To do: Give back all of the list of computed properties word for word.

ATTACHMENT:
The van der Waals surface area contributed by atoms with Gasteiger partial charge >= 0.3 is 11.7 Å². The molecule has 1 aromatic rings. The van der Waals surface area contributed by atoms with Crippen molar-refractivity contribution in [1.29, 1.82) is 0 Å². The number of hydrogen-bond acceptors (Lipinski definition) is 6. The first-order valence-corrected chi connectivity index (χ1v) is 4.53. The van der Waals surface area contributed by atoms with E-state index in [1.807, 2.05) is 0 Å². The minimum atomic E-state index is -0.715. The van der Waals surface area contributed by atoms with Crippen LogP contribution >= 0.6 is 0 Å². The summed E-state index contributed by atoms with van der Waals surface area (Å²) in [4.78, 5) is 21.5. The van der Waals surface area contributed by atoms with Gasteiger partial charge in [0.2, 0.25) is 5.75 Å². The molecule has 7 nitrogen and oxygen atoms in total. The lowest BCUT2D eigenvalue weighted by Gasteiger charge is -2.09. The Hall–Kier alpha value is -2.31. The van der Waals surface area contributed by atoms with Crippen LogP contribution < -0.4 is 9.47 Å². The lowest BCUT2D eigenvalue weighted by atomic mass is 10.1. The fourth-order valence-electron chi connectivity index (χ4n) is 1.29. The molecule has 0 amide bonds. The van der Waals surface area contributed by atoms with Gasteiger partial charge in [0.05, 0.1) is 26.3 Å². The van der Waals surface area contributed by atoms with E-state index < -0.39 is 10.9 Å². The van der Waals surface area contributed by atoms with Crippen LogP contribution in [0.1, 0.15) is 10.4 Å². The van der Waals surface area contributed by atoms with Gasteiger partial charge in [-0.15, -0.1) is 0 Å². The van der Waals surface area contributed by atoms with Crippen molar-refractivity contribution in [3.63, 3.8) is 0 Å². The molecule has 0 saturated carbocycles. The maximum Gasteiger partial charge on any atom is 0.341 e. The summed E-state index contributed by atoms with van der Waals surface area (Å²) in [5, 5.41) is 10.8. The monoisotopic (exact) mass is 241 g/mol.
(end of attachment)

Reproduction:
The van der Waals surface area contributed by atoms with Gasteiger partial charge >= 0.3 is 11.7 Å². The molecule has 1 aromatic rings. The van der Waals surface area contributed by atoms with Crippen molar-refractivity contribution in [1.29, 1.82) is 0 Å². The number of hydrogen-bond acceptors (Lipinski definition) is 6. The first-order valence-corrected chi connectivity index (χ1v) is 4.53. The van der Waals surface area contributed by atoms with E-state index in [1.807, 2.05) is 0 Å². The minimum atomic E-state index is -0.715. The van der Waals surface area contributed by atoms with Crippen LogP contribution >= 0.6 is 0 Å². The summed E-state index contributed by atoms with van der Waals surface area (Å²) in [4.78, 5) is 21.5. The van der Waals surface area contributed by atoms with Gasteiger partial charge in [0.2, 0.25) is 5.75 Å². The molecule has 7 nitrogen and oxygen atoms in total. The lowest BCUT2D eigenvalue weighted by Gasteiger charge is -2.09. The Hall–Kier alpha value is -2.31. The van der Waals surface area contributed by atoms with Crippen LogP contribution < -0.4 is 9.47 Å². The lowest BCUT2D eigenvalue weighted by atomic mass is 10.1. The fourth-order valence-electron chi connectivity index (χ4n) is 1.29. The molecule has 0 amide bonds. The van der Waals surface area contributed by atoms with Gasteiger partial charge in [0.05, 0.1) is 26.3 Å². The van der Waals surface area contributed by atoms with E-state index < -0.39 is 10.9 Å². The van der Waals surface area contributed by atoms with Crippen LogP contribution in [0.1, 0.15) is 10.4 Å². The van der Waals surface area contributed by atoms with Gasteiger partial charge in [-0.15, -0.1) is 0 Å². The van der Waals surface area contributed by atoms with Crippen molar-refractivity contribution in [3.63, 3.8) is 0 Å². The molecule has 0 saturated carbocycles. The maximum Gasteiger partial charge on any atom is 0.341 e. The summed E-state index contributed by atoms with van der Waals surface area (Å²) in [5, 5.41) is 10.8. The monoisotopic (exact) mass is 241 g/mol.